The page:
Enterprise Information Architect
Ford Foundation, New York
MLIS, Pratt Institute, New York, 2008
Photo by Hallie Easley
Enterprise information architect Dalia R. Levine’s ability to zero in on core issues to find solutions helps her coworkers at the Ford Foundation retrieve the information they need and lets her guide other librarians in nontraditional fields to communicate the value of their skills in business environments.
At the foundation, Levine applies controlled vocabulary, an understanding of databases, and other librarian skills so employees can navigate easily through the 550,000 grant applications on the company intranet and collaborate on their decisions. “I get the computer to understand what you mean,” Levine tells them.
Both inside and outside the foundation, Levine has an “amazing” ability to demonstrate that librarians in nontraditional roles serve as “knowledge workers,” says Ashley K. Marty, a browser developer and taxonomist at Amazon and a member of Lonely Brains, an informal electronic email list that connects librarians who work in nontraditional roles. “Dalia is always raising awareness about what taxonomists/information architects can do to make information and data make sense,” Marty says.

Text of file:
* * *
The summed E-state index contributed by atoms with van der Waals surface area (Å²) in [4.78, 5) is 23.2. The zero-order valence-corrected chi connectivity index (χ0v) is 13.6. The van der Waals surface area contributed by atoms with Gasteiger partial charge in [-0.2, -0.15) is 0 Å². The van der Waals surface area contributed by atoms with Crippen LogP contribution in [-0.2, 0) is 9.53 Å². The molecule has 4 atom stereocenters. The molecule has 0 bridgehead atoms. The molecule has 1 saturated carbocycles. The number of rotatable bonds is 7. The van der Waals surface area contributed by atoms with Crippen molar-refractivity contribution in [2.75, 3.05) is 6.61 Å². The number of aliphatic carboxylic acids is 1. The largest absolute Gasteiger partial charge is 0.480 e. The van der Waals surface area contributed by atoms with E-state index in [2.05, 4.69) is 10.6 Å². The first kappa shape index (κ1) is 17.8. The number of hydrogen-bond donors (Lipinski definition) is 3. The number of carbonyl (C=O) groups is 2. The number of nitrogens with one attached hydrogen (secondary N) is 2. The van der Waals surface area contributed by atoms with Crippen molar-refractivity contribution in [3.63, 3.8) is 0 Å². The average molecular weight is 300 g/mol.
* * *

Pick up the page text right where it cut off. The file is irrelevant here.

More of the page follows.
Levine also helped revitalize the formerly dormant ASIS&T Metro, a New York City–based tristate chapter of the American Society for Information Science and Technology, says Jessica Peterson, knowledge representation specialist at Elsevier. Levine now serves as treasurer and organizes panels and other events. “She has handheld several people as they transitioned into various roles in taxonomy and ontology management and continues to fight for our voices to be heard and valued in large organizations that usually take MLIS skills for granted,” Peterson says.
Levine says she encourages her fellow taxonomists/information architects to communicate in the language of business, including preparing an elevator speech. “As a librarian you have to be out there, and when you overhear something, you have to not be afraid to say, ‘I may be able to help you with that.’”